One of the things that will surely get you labeled a fake-news-disseminating social-justice warrior on George Soros’s payroll is the suggestion that there just might be some racial resentments underlying the Trump movement in American politics. A new finding from Public Policy Polling helps shows why the racism suspicion persists, and why it enrages those who are suspected.
Respondents to a national survey of registered voters were asked if they had a favorable or unfavorable opinion of Black History Month. As a follow-up, they were asked if there should be a White History Month. Overall respondents favored Black History Month by a 57-18 margin, and opposed a White History Month by a 58-22 margin. Ho-hum.
But if you break out responses by self-reported 2016 presidential voting, it gets more interesting. Trump voters support Black History Month by a meh 38-25 margin (Clinton voters support it 75-10). Meanwhile, a plurality of Trump voters (37-35) think we need a White History Month (Clinton voters oppose it 8-77).
I would bet the farm I do not own that if asked about support for a White History Month these Trump supporters would claim it’s a product of their anti-racism: If there’s going to be a Black History Month it needs to be balanced with one for white people to ensure race neutrality. A parallel argument is that everybody ought to be able to express pride in one’s race. This was the claim famously made by a New Jersey deli owner who in 2015 put up a sign in his window commemorating March as “White History Month”:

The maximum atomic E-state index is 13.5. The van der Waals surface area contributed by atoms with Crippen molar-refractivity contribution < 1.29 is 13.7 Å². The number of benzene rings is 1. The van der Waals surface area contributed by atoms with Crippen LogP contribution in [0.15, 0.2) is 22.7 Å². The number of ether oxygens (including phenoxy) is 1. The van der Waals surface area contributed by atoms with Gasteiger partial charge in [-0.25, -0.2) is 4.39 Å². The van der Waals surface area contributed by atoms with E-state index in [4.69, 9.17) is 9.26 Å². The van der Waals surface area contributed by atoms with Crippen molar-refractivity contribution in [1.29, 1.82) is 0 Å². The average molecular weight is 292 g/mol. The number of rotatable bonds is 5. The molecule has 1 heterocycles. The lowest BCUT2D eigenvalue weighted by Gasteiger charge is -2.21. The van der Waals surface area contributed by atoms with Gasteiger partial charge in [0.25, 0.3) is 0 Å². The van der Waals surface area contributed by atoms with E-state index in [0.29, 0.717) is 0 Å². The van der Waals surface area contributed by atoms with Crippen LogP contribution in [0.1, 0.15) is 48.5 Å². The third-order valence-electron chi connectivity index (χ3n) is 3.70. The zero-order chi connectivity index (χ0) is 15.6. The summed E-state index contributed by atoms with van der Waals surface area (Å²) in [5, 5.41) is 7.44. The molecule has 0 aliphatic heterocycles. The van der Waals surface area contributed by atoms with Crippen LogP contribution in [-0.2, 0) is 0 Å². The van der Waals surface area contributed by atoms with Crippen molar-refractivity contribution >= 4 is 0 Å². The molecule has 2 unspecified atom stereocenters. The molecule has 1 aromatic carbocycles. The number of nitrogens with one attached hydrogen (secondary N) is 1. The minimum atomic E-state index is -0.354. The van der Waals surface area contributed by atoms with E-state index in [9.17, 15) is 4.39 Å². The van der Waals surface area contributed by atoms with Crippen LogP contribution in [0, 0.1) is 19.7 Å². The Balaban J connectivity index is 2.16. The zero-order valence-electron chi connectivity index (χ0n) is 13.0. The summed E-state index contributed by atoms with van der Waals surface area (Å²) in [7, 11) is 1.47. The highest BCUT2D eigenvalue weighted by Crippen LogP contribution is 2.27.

Jim Boggess, proprietor of Jimbo’s Deli on Main at 22 Main St., says, “No matter what you are – Muslim, Jewish, black, white, gay, straight – you should be proud of what you are. I shouldn’t have to feel bad about being white.”
Jimbo immediately lost so much business that he had to close his deli, and he complained that “[i]t was only supposed to be a white thing, but people read more into it than that.” Damn political correctness!
It may be too much to expect people like Boggess to understand the systematic destruction and distortion of African-American history that made Black History Month necessary. But you do wonder what a White History Month would look like. Would it focus on America’s all-but-forgotten 44 white presidents? The long-lost tradition of white literature from James Fenimore Cooper to John Grisham? The economic contributions of Fortune 500 CEOs over the decades?
Textbooks for a White History Month would be easy to devise: Just go to a library and pull out any standard American or World History school textbook published before about 1970. And that, of course, gets to the hiding-in-plain-sight itch that the idea of a White History Month scratches: bringing back the mythical civilization that was uncomplicated by multiculturalism or any sense that racial injustice may have contributed to the predominance of Europeans and their progeny.
Longing for a return to White History isn’t the only sentiment behind the MAGA slogan. But pretending it’s not there at all is an act of denial as egregious as the desire to turn back the clock and exult in the unity and strength of American Greatness as defined in the 1950s.